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Artist, The
(Reviewed January 23, 2012)
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The Artist, by the French director Michel Hazanavicius, begins with the noise of an old-fashioned projector and a black screen. Music then comes up, a jazzy tune reminiscent of the 1920s without being quite of the period. The titles which then appear are entirely of the period, known to us now as "the silent era" — as is what we are soon seeing on the screen, which is a lurid adventure yarn in living black-and-white. Called "A Russian Affair," the movie has reached a peak of excitement as the hero, George Valentin (Jean Dujardin), is being tortured with an electrical current through his head, administered by a couple of sinister-looking Russians. "I won’t talk!" he cries to his torturers by means of a dialogue title printed on the screen. "I won’t say a word" — a promise which the film allows him to keep in spite of the word he has just supposedly spoken. "Speak!" the Russians command him, also by inter-title. But he remains silent — then and throughout both that film and the one we are watching.

It is a good joke and one that Mr Hazanavicius returns to several times, as when he shows Valentin gathered with his fellow stars on the other side of the screen, awaiting their cue to appear for a curtain call at the film’s premiere under a sign reading "Please be silent behind the screen." Later, his wife (Penelope Ann Miller) ominously says — again in print, of course — to Valentin: "We have to talk, George." Alas, George has already told Al Zimmer (John Goodman), the studio boss of Kinograph pictures what he told the sinister Russians, namely that he’s not talking. Shown his first talkie, George tells Al via another dialogue title, "If that’s the future, you can have it." Well, Al does and he doesn’t. Sticking with silence, he takes a bath with a self-produced film in which we see his character sinking into quicksand at the end. Virtually overnight, he’s all washed up.

While he is on his way down in the quicksand of post-crash 1929, sinking into despair and alcoholism and, therefore, cliché, a young ingenue called Peppy Miller (Bérénice Bejo), with whom he has had a brief but unforgettable flirtation in his glory days, is on her way up. She becomes, in one of the film’s few false notes, a "superstar." For although the OED gives a date of 1925 for the first appearance of this word, I think for most people at the time just being a star was quite enough hype to be going on with — and quite enough, too, to make the familiar, melodramatic point that youth must be served and the old must give way to the young — as the wounded and failing George overhears Peppy saying to an interviewer. But this isn’t, quite, A Star is Born, for we also know from the larger-than-life faces of these two extraordinarily attractive people — which are all that we have to go on, after all — that their love is a different and brighter cliché. That conquers everything will go without saying.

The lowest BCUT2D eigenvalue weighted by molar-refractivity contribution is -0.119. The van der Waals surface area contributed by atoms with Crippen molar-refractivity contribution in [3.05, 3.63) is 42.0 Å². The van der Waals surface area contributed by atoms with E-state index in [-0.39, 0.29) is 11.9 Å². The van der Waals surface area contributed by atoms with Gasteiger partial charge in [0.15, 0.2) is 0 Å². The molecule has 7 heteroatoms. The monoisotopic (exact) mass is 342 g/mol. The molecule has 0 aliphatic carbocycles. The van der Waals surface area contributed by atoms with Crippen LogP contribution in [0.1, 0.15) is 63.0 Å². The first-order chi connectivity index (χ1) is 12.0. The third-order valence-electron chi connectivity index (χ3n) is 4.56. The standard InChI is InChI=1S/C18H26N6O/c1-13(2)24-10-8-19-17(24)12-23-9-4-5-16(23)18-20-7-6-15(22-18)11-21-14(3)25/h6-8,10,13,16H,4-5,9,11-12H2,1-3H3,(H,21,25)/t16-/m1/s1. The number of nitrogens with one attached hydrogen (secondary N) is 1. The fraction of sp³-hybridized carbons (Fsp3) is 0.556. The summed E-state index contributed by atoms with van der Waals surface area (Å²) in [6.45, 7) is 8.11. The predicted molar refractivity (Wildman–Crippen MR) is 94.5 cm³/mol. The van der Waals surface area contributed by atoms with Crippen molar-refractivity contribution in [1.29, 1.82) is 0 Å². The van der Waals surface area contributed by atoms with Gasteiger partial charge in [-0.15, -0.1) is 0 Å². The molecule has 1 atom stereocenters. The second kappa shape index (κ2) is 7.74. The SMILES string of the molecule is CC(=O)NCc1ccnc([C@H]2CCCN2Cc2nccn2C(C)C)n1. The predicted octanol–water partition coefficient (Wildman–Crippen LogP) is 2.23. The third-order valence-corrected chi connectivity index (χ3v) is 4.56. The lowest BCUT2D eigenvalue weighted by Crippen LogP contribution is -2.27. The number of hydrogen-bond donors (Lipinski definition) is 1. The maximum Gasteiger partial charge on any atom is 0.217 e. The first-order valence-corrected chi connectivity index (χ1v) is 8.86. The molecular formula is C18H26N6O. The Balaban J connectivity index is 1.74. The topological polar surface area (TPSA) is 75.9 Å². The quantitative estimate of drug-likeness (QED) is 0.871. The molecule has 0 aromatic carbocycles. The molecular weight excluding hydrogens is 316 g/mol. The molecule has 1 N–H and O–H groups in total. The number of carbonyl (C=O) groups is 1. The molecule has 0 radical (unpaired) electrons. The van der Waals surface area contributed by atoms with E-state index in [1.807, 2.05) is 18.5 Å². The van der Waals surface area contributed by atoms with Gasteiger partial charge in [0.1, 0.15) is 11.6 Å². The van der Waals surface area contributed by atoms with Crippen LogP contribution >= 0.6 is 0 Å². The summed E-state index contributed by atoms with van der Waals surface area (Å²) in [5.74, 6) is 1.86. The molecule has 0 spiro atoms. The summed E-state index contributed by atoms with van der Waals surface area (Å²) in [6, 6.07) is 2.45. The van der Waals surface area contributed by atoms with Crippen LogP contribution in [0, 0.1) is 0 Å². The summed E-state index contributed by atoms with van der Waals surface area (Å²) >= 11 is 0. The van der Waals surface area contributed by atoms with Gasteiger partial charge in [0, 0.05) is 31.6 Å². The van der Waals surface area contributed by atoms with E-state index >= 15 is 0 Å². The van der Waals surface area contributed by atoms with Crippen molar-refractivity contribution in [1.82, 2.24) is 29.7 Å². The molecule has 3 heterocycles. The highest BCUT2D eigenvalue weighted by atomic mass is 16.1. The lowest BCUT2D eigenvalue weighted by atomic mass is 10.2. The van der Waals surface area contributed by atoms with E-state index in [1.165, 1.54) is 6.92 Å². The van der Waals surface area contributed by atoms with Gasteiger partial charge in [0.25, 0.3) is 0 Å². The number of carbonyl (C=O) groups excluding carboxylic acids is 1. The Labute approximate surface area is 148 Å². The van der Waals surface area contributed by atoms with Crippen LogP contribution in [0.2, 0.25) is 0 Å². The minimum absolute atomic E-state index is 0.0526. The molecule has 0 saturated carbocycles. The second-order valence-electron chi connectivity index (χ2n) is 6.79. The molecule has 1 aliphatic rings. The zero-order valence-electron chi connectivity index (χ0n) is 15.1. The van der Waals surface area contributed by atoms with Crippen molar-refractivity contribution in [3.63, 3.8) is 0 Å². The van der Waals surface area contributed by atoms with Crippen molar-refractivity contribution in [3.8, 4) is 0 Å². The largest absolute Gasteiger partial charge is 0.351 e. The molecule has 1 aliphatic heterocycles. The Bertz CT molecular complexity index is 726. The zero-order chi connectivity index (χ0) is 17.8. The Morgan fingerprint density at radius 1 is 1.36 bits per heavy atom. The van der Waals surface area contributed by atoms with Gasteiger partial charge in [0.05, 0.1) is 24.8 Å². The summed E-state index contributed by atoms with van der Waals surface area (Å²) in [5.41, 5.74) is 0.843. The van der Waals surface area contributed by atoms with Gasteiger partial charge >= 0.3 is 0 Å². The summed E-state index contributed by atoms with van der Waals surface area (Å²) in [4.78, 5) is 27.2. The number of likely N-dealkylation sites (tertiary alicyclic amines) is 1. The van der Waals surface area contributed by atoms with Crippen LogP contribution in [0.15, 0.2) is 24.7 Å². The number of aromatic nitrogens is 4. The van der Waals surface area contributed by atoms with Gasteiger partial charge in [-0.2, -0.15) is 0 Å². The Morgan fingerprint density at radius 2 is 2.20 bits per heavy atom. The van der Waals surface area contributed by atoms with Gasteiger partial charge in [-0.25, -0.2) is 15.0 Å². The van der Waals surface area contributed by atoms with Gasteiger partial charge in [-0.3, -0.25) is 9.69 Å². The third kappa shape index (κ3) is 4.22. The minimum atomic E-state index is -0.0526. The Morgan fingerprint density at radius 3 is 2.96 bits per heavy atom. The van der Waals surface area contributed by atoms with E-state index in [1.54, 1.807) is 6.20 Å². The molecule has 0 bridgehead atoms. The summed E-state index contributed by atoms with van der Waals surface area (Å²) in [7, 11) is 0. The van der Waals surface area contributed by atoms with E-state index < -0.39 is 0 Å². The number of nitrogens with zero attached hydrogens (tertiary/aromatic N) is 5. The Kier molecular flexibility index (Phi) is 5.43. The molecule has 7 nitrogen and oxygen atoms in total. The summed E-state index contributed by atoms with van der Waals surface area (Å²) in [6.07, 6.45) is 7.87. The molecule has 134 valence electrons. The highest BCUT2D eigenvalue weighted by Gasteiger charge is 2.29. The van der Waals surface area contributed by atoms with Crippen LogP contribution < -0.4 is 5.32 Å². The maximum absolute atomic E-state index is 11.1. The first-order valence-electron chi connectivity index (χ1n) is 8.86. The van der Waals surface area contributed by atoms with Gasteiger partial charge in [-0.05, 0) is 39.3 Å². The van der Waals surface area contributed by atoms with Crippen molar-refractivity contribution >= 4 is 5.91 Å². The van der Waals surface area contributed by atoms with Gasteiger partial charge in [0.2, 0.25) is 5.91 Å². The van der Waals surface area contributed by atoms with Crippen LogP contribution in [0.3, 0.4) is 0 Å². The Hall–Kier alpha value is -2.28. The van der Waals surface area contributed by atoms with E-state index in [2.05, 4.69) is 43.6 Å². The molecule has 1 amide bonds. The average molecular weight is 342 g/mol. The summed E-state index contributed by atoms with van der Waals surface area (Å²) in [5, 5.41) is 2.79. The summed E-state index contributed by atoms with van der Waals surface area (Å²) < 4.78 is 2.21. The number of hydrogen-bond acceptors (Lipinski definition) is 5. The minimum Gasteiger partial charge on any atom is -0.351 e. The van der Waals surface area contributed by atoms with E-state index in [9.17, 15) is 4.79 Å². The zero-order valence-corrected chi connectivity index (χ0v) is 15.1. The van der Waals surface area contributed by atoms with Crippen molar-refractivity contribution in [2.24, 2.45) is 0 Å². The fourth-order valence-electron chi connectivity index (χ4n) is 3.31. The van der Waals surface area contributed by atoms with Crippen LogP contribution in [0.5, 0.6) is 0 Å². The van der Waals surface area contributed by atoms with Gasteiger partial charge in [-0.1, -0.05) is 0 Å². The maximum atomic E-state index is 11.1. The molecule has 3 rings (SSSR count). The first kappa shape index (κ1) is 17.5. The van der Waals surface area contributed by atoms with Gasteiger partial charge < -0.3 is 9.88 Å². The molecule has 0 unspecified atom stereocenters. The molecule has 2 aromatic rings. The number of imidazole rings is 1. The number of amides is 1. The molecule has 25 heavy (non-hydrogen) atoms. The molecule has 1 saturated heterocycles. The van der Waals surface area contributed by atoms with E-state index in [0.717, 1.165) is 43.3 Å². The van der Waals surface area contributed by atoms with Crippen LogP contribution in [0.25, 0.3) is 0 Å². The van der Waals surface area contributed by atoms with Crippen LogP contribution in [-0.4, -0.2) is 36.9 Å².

George’s trademark on screen and off is his little Jack Russell terrier. "If only he could talk," he says of this beast, though his own words are equally unheard. The inarticulate but obviously highly trained animal is also a reminder of the origin of the movies in vaudeville — where animal acts had absence of speech in common with early movies. Both were necessarily founded on familiar conventions, also known as clichés, but at their best — as they are in The Artist — these are clichés which preserve, somehow, an unexpected freshness. In The Artist this is owing, I think, to the unfamiliarity of modern audiences with the conventions of silent film. So much can be conveyed in the absence of speech partly because the absence of speech is, to us, so shocking and unusual. I think that our visual sense must be more acute in compensation as well, for we are continually struck by the long-forgotten silent-movie experience, especially the larger than life beauty of the two principals and, therefore, of their not quite tragic love for each other.

To me, at any rate, it was like watching the familiar story for the first time. The unfamiliar context created sorrow at the lovers’ partings and joy at their reunions that would hardly have been possible in a more straightforward — and spoken — telling. The movie is a love story, but the yearning it expresses is not just of two people for each other but of a whole world for articulacy and understanding. At one point George has a dream where everything around him makes its appropriate noise — all noises we can hear on the sound-track — and only he is mute. Maybe, too, I was moved partly by the evidence that Hollywood story-telling is not quite dead after all, as I have so often suspected it is in recent years. Although the movie was made principally by French people, there was enough of a Hollywood presence in it, even beyond the setting in the Southern California of the heroic period, to make it a hopeful sign and an example to its models and idols to return to their roots.




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